Neither the Honda nor the Subaru are lacking for interior room. Both are large for two-row vehicles and offer plenty of space for humans and cargo. The Passport is slightly bigger, owing to its extra height, delivering 115 cubic feet of passenger volume and 41 cubic feet of cargo space behind the rear seat. The Outback isn't far behind, with 105 cubes of interior space and 33 cubic feet of cargo room. There is limo-like stretch-out space in both vehicles' rear seats, although we found the Outback's to be comfier.
The Outback is altogether more interesting and luxurious inside than the Passport, too, although that isn't saying much. Remember, the Honda is basically a Pilot—meaning its plain-Jane dashboard was seemingly designed knowing the front-seat occupants would either be always staring at the road or turned around tending to screaming, drink-spilling children. Why make it exciting?
Even though the Outback's exterior styling is evolutionary, the interior is leaps and bounds better than before. There is a new, optional 11.6-inch touchscreen that's vertically arrayed like the also-TV-sized display in Tesla's Model S. We found it easy to use for one-layer-deep tasks such as changing audio settings or using navigation, mostly because it separates infotainment and climate controls on-screen. And Subaru mercifully retains physical volume and tuning knobs, which flank the display along with physical temperature up/down buttons for the dual-zone HVAC. Our Touring trim-level test vehicle also benefitted from Nappa leather seats.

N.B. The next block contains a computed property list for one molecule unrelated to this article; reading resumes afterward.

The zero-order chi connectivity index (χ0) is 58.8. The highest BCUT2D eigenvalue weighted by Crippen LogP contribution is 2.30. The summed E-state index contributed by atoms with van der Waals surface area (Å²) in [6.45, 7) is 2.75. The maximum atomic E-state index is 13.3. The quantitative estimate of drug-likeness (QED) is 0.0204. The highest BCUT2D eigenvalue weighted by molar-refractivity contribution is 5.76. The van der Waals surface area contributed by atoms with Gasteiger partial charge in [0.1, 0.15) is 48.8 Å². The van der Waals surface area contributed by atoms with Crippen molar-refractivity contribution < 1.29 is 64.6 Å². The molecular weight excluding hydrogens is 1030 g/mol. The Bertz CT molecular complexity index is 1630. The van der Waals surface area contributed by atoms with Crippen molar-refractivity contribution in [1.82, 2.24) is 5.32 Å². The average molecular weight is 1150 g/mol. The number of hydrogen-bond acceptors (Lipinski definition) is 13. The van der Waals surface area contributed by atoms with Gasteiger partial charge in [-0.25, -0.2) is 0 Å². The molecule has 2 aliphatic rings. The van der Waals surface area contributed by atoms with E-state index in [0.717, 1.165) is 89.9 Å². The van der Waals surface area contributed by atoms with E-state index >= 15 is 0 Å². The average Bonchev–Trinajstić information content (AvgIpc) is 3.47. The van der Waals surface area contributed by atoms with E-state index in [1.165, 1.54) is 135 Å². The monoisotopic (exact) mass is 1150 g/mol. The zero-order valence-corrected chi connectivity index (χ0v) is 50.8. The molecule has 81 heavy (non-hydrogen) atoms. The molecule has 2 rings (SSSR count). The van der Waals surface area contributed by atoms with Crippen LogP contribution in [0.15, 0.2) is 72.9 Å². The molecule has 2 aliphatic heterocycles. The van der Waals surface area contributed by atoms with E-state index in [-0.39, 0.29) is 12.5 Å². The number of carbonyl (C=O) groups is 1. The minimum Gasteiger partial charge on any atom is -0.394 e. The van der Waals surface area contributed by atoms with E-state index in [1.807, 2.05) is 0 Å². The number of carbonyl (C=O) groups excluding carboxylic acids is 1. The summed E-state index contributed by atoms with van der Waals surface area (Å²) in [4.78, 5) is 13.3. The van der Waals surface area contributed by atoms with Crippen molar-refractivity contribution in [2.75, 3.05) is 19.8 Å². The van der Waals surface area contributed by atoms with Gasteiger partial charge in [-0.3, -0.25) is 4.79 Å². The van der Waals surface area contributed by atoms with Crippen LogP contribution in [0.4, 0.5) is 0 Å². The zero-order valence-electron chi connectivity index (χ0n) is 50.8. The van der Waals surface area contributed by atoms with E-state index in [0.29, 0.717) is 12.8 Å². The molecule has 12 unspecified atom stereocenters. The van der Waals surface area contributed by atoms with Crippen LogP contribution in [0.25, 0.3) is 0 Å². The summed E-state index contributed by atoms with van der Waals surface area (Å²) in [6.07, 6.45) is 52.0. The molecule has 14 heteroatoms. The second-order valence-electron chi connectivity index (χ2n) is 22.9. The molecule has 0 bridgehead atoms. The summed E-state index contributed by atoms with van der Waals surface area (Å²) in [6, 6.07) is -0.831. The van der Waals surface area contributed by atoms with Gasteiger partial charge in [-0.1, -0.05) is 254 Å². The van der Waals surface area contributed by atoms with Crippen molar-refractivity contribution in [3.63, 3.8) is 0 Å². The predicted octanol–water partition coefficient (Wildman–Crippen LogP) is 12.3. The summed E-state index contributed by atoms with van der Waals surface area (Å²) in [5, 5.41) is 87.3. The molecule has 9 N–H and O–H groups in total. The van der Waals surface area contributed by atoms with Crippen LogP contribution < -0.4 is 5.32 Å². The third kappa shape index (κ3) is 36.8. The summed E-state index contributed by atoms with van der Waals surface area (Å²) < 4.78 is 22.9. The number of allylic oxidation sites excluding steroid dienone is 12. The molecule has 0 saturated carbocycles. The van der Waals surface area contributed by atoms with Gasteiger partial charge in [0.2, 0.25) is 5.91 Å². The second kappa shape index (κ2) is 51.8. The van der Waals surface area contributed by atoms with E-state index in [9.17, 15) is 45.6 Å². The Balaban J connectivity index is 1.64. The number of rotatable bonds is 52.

So Which is Best, Passport or Outback?
If we had to give an edge to either of these not-SUVs in terms of implying off-road-readiness, it'd have to go to the Subaru. Perhaps because Subaru has pulled the wool over our eyes with its dirt-road commercials filled with dogs or whatever, we're biased to think of it as outdoorsy, whereas the Honda simply looks like a regular ol' mid-size crossover with black-painted wheels. The Subaru is less expensive, too, starting at $27,655 to the Honda's $33,110 (and that's for the front-drive model!). The least-expensive all-wheel-drive Passport starts at $35,110.
Between the Subaru's apparent readiness to accept canine companions—yep, their damn marketing definitely got to us—as well as roof rack attachments for cargo boxes, bike mounts, and the like, it is the better SUV faker—at least when it comes to projecting an adventurous image. That it does so with no downsides and being smooth driving, classy inside, roomy, and relatively affordable is simply cladding on its body of work.